Apache Cassandra comes with a long list of configuration parameters in cassandra.yaml. A big part of them represent parameters of type duration, data storage, or data rate. Up until 4.1 all of them were set with different units (every parameter name had its unit identified by a suffix to its name). On the other hand our naming conventions were not always clear. For example, “abort” and “fail” were used interchangeably and there was no predefined order as we have now -
hinted_handoff_enabled). There were also a few properties without units added as a suffix so you needed to rely on the cassandra.yaml text to figure out the unit (such as
counter_cache_save_period). Another problem was advertising some units in mega- and kilo- when in reality they were internally mebi- and kibi-.
This had the potential to create a lot of confusion for end users and Cassandra developers. To strengthen our configuration and also to provide more flexibility to the end users, we created a new configuration framework with the following goals:
Standardize names and units while keeping backward compatibility with the old names, units and values format.
Create flexibility for end users to provide units of their choice from a predefined list of units for parameters of type data storage, data rate, and duration. For example, this old property:
can now be written in any of these ways:
permissions_update_interval: 0ms permissions_update_interval: 0s permissions_update_interval: 0d permissions_update_interval: 0us permissions_update_interval: 0µs
Provide an easier and uniform way to add new parameters for Cassandra developers with the goal of reducing the chances of introducing bugs when adding new parameters.
The approach for backward compatibility can be reused for more parameters in different use cases in the future.
For a full list of affected parameters, mapping of old to new names and supported units and how things work in general, please refer to the documentation.
The execution of this work led to cleaning up some old bugs and tightening the configuration boundaries to prevent operators from making mistakes, such as inputting negative durations. There are new flags in regards to parameters’ overloading, and the documentation was updated. Having standard naming conventions and common agreement on the units will make it easier both for operators and new Cassandra developers.
We support backward compatibility. All properties which have changed names can still be set with the old name. Wherever the value format was also changed from numeric value to number + unit value, you can still use the old name + the old numeric value format. For a full list of parameter changes/mapping of old to new parameters and what to expect, please refer to the documentation.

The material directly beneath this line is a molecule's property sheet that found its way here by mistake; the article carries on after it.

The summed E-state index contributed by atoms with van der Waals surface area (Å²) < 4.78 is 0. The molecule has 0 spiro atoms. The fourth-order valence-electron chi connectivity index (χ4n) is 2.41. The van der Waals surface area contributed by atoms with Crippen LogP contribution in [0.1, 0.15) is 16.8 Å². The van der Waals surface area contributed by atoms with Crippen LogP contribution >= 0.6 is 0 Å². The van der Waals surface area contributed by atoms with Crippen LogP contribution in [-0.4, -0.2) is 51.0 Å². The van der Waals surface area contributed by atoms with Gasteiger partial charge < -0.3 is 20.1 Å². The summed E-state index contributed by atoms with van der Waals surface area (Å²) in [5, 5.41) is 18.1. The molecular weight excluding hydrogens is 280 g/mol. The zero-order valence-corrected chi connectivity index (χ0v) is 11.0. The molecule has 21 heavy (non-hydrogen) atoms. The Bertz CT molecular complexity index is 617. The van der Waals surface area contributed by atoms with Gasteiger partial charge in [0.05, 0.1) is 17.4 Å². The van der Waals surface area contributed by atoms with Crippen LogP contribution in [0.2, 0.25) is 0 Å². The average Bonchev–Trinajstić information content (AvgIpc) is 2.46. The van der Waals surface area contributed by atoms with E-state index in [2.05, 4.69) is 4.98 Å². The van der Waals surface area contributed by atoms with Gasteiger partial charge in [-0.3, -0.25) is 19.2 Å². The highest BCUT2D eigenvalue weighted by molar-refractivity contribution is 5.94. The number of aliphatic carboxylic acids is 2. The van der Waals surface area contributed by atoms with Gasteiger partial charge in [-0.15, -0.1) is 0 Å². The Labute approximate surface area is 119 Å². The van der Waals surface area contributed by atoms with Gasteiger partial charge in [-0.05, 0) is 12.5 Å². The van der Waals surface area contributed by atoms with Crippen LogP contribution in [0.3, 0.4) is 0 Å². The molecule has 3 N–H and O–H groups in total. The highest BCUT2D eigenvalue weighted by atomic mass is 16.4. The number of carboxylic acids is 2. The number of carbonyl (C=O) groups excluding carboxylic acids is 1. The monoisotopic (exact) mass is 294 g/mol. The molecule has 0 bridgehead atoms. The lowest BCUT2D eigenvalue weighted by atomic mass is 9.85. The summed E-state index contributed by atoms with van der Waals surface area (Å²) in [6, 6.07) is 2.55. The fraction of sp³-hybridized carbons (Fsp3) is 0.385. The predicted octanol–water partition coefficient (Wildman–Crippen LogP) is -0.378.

No matter whether you choose to use the old or the new names and values format on upgrade, please verify your configuration parameters during startup by checking loaded cassandra.yaml values in the logs as well as the Settings Virtual Table. Some properties have default null values which are changed programmatically later on and are visible when you query the Settings Virtual Table. For backward compatibility, the Settings Virtual Table contains both the old and the new parameters with the old and the new value format. The only exception at the moment are the following three parameters:
counter_cache_save_period which appear only once with the new value format. The old names and value format can be used at least until the next major release.
Any new 4.1 configuration parameters of type data rate, data storage, and duration were added in the new format only (numeric value + unit).
Stay tuned for upcoming further improvements such as allowing UPDATE on Settings Virtual Table to change running configurations: CASSANDRA-15254.
At the time of publishing this post, the community is working hard to solve an issue with the Settings Virtual Table (CASSANDRA-17734). We expect it to be fixed pretty quickly. The Cassandra community encourages you to test your old cassandra.yaml file with the current 4.1 branch and report any potential issues in a Jira ticket to ensure a smooth upgrade when the time comes.